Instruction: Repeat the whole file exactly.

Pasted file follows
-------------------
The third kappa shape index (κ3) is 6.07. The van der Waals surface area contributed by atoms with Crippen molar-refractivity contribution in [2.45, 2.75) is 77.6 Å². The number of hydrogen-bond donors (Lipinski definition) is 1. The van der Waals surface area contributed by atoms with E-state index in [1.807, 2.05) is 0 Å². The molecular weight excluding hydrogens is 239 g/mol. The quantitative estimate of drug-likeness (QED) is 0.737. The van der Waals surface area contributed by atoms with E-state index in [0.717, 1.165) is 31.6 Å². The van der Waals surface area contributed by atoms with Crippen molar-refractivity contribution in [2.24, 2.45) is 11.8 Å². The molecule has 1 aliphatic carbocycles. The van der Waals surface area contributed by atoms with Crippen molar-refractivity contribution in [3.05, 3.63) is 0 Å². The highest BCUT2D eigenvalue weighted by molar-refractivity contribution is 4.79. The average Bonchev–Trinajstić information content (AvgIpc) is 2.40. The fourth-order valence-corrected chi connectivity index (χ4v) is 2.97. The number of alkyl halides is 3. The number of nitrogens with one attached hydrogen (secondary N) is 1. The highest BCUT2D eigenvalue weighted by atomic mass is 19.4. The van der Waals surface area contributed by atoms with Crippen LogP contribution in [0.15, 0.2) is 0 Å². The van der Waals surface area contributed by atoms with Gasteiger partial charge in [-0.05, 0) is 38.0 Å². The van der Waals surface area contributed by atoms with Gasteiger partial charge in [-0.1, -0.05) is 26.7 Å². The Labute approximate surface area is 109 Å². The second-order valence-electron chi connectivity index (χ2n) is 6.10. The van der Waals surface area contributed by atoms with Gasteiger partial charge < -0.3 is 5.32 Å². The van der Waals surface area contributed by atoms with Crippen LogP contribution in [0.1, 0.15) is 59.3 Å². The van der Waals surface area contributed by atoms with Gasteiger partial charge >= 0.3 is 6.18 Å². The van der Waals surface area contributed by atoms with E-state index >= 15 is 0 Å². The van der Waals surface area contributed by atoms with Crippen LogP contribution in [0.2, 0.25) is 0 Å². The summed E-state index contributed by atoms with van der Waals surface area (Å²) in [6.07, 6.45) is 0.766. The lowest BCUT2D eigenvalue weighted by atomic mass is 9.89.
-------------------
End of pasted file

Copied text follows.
The third kappa shape index (κ3) is 6.07. The van der Waals surface area contributed by atoms with Crippen molar-refractivity contribution in [2.45, 2.75) is 77.6 Å². The number of hydrogen-bond donors (Lipinski definition) is 1. The van der Waals surface area contributed by atoms with E-state index in [1.807, 2.05) is 0 Å². The molecular weight excluding hydrogens is 239 g/mol. The quantitative estimate of drug-likeness (QED) is 0.737. The van der Waals surface area contributed by atoms with E-state index in [0.717, 1.165) is 31.6 Å². The van der Waals surface area contributed by atoms with Crippen molar-refractivity contribution in [2.24, 2.45) is 11.8 Å². The molecule has 1 aliphatic carbocycles. The van der Waals surface area contributed by atoms with Crippen molar-refractivity contribution in [3.05, 3.63) is 0 Å². The highest BCUT2D eigenvalue weighted by molar-refractivity contribution is 4.79. The average Bonchev–Trinajstić information content (AvgIpc) is 2.40. The fourth-order valence-corrected chi connectivity index (χ4v) is 2.97. The number of alkyl halides is 3. The number of nitrogens with one attached hydrogen (secondary N) is 1. The highest BCUT2D eigenvalue weighted by atomic mass is 19.4. The van der Waals surface area contributed by atoms with Crippen LogP contribution in [0.15, 0.2) is 0 Å². The van der Waals surface area contributed by atoms with Gasteiger partial charge in [-0.05, 0) is 38.0 Å². The van der Waals surface area contributed by atoms with Gasteiger partial charge in [-0.1, -0.05) is 26.7 Å². The Labute approximate surface area is 109 Å². The second-order valence-electron chi connectivity index (χ2n) is 6.10. The van der Waals surface area contributed by atoms with Gasteiger partial charge < -0.3 is 5.32 Å². The van der Waals surface area contributed by atoms with Crippen LogP contribution in [0.1, 0.15) is 59.3 Å². The van der Waals surface area contributed by atoms with Gasteiger partial charge >= 0.3 is 6.18 Å². The van der Waals surface area contributed by atoms with E-state index >= 15 is 0 Å². The van der Waals surface area contributed by atoms with Crippen LogP contribution in [0.2, 0.25) is 0 Å². The summed E-state index contributed by atoms with van der Waals surface area (Å²) in [6.07, 6.45) is 0.766. The lowest BCUT2D eigenvalue weighted by atomic mass is 9.89.